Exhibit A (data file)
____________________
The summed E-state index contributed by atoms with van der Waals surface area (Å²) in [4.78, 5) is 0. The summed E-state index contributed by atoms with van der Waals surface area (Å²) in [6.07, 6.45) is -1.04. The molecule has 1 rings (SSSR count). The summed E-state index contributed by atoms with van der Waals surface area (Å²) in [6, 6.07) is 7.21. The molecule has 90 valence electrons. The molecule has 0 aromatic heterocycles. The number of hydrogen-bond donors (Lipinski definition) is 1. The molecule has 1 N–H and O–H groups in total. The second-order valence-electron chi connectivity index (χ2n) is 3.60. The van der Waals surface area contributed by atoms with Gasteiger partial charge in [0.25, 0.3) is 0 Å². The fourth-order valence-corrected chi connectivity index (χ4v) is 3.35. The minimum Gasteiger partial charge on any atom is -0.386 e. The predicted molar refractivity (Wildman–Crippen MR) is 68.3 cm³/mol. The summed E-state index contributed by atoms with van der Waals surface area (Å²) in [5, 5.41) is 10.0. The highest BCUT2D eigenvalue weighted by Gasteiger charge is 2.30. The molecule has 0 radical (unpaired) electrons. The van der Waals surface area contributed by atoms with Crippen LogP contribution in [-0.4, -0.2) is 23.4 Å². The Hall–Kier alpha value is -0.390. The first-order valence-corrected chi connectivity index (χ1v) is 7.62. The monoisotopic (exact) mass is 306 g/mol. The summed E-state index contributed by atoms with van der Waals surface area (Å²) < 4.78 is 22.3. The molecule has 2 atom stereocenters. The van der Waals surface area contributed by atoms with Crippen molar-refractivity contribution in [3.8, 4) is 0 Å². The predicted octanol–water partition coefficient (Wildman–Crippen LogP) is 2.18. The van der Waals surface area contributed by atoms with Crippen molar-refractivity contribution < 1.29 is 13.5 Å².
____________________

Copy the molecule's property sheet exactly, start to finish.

The summed E-state index contributed by atoms with van der Waals surface area (Å²) in [4.78, 5) is 0. The summed E-state index contributed by atoms with van der Waals surface area (Å²) in [6.07, 6.45) is -1.04. The molecule has 1 rings (SSSR count). The summed E-state index contributed by atoms with van der Waals surface area (Å²) in [6, 6.07) is 7.21. The molecule has 90 valence electrons. The molecule has 0 aromatic heterocycles. The number of hydrogen-bond donors (Lipinski definition) is 1. The molecule has 1 N–H and O–H groups in total. The second-order valence-electron chi connectivity index (χ2n) is 3.60. The van der Waals surface area contributed by atoms with Gasteiger partial charge in [0.25, 0.3) is 0 Å². The fourth-order valence-corrected chi connectivity index (χ4v) is 3.35. The minimum Gasteiger partial charge on any atom is -0.386 e. The predicted molar refractivity (Wildman–Crippen MR) is 68.3 cm³/mol. The summed E-state index contributed by atoms with van der Waals surface area (Å²) in [5, 5.41) is 10.0. The highest BCUT2D eigenvalue weighted by Gasteiger charge is 2.30. The molecule has 0 radical (unpaired) electrons. The van der Waals surface area contributed by atoms with Crippen LogP contribution in [-0.4, -0.2) is 23.4 Å². The Hall–Kier alpha value is -0.390. The first-order valence-corrected chi connectivity index (χ1v) is 7.62. The monoisotopic (exact) mass is 306 g/mol. The summed E-state index contributed by atoms with van der Waals surface area (Å²) < 4.78 is 22.3. The molecule has 2 atom stereocenters. The van der Waals surface area contributed by atoms with Crippen molar-refractivity contribution in [3.8, 4) is 0 Å². The predicted octanol–water partition coefficient (Wildman–Crippen LogP) is 2.18. The van der Waals surface area contributed by atoms with Crippen molar-refractivity contribution < 1.29 is 13.5 Å².